In this post I shall continue with some of the properties of the Ihara zeta function.

Allow me to say a bit more for the complex nature of Ihara’s zeta function. Since Ihara zeta function is function of complex variable and to be more specific a power series in the complex variable , then it must have non-negative coefficients. So from the classical theorem of Landau, the product and the series defining Ihara zeta function will converge absolutely in a circle u smaller than and will have a singularity at .

For those who don’t have the time to search for Landau’s theorem, I state it here copying it from Tom Apostol’s analytic number theory book:

Theorem 1 {Landau’s theorem concerning Dirichlet series having non-negative coefficients}

Let be represented in the half-plane by the Dirichlet series

where is finite, and assume that for all . If is analytic in some disk about the point , then the Dirichlet series converges in the half-plane for some . Consequently, if the Dirichlet series has a finite abscissa of convergence , then has a singularity on the real axis at points .

Another point I want to make, is that Ihara zeta function can determine the structure of a graph. To see this, let’s begin with the following lemma.

Lemma 2

determines i) if is bipartite and ii) if cyclic.

Before we start presenting the proof can we see why is this true? Ok let’s take a simple case where our graph is a n-cycle i.e. a cyclic graph of vertices. I am sure you can all imagine that such a graph has two prime walks(one for each ‘direction’) of length (you might want to draw it on a piece of paper and apply the prime walk definition). So immediately we can say that . Here is a first connection, a very simple Ihara zeta function of a cyclic graph. A final thought before the proof is that a bipartite graph has a very common property concerning its closed walks(can you guess which one?) , so having in mind that Ihara zeta function is defined over prime walks (which are closed walks), we may have a connection with whether a graph is bipartite or not. Lets state now our proof.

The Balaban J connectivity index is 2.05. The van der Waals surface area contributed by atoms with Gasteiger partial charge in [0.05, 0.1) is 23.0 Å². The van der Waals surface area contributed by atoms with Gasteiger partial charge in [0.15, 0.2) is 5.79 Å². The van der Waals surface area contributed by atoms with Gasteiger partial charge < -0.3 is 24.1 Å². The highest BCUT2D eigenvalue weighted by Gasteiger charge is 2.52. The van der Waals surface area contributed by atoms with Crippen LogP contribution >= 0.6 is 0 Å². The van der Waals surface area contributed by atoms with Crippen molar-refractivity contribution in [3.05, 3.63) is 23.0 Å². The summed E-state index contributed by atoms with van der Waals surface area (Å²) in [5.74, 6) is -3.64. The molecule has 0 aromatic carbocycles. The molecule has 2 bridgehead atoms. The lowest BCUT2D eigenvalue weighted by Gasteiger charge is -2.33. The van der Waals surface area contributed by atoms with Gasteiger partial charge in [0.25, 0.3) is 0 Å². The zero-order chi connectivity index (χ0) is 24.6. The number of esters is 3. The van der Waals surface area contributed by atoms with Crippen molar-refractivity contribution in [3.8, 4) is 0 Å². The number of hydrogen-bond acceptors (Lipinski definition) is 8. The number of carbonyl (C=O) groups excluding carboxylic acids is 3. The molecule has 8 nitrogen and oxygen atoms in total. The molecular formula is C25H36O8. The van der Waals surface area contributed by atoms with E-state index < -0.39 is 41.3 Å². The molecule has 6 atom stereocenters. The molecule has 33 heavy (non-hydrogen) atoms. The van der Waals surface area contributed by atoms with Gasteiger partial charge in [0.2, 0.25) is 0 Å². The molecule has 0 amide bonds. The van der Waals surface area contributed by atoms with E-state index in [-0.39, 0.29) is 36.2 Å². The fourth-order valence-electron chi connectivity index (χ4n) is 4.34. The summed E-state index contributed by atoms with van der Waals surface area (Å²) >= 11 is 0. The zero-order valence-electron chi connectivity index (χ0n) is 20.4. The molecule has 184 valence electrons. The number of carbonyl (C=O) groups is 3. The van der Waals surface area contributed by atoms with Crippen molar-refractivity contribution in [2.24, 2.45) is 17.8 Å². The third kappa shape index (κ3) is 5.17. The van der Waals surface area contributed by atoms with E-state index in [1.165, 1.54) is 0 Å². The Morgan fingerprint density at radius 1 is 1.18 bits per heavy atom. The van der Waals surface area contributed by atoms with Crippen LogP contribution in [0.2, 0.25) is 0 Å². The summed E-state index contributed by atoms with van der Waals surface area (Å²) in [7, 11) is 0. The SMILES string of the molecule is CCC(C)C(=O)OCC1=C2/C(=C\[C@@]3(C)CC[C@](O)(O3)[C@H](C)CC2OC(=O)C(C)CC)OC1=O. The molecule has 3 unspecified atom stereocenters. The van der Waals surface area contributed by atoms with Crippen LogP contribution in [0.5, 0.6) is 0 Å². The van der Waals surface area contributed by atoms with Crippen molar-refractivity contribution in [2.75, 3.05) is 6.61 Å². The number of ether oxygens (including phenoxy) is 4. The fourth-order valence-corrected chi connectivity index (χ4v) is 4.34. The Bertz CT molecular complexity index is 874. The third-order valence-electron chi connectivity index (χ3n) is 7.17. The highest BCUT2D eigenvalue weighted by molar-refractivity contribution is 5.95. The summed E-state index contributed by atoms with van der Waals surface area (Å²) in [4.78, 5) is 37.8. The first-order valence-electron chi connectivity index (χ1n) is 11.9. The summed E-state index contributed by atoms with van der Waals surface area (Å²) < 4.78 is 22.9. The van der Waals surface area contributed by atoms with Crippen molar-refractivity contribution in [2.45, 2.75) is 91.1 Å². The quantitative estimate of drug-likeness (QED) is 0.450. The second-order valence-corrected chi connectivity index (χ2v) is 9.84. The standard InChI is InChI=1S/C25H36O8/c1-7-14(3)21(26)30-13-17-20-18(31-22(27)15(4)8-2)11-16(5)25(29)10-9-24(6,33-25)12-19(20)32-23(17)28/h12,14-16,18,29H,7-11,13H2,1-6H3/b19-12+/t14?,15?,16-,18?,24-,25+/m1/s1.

Proof:

i) is nonbipartite, so contains an odd cycle which represents a prime walk of odd degree.

If is bipartite, then every closed walk has even degree, and hence every prime walk has even degree.

Now if we consider that is an Euler product i.e. , we can see that does not contain a prime walk of odd degree if and only if an odd power of appears in the previous power series. So, to put all pieces together, is not bipartite if and only if an odd power of appears in the power series . Note that from the Bass formula, is a polynomial so we can just look up for any odd power of in .

ii) As we said in our remarks before our proof we can say that is a if and only if .

It is trivial if compute the prime walks of a . If then it has two prime walks of length which implies that either is or is a linear graph of length . But as we said in our previous post our assumption that has minimum degree at least 2, forces us to choose the .

Note: A linear graph is a graph with the form of a line, i.e vertices connected by edges in this way: to , to , , to .

Now lets state the following theorem.

Theorem 3

Suppose that is connected graph with minimum degree at least 2. Let be the number of times divides . Then

Exercise: Prove the following theorem:

Theorem 4

Let be a connected graph with minimal degree at least 3. Then it can be determined from the Ihara zeta function whether is

i) not bipartite

ii) bipartite but not cyclic, or

iii) bipartite and cyclic,

and in these cases the vertex number of is given by

i)

ii)

iii)

where is the number of times divides and is the number of edges of .

Hint: Use the previous theorem and lemma.

The references remain the same as in my previous post, but I would like to motivate you to explore the book Zeta functions of Graphs, a Stroll through the Garden by Audrey Terras and of course this book here by Reinhard Diestel which will strongly accompany you to your explorations in graduate level graph theory.

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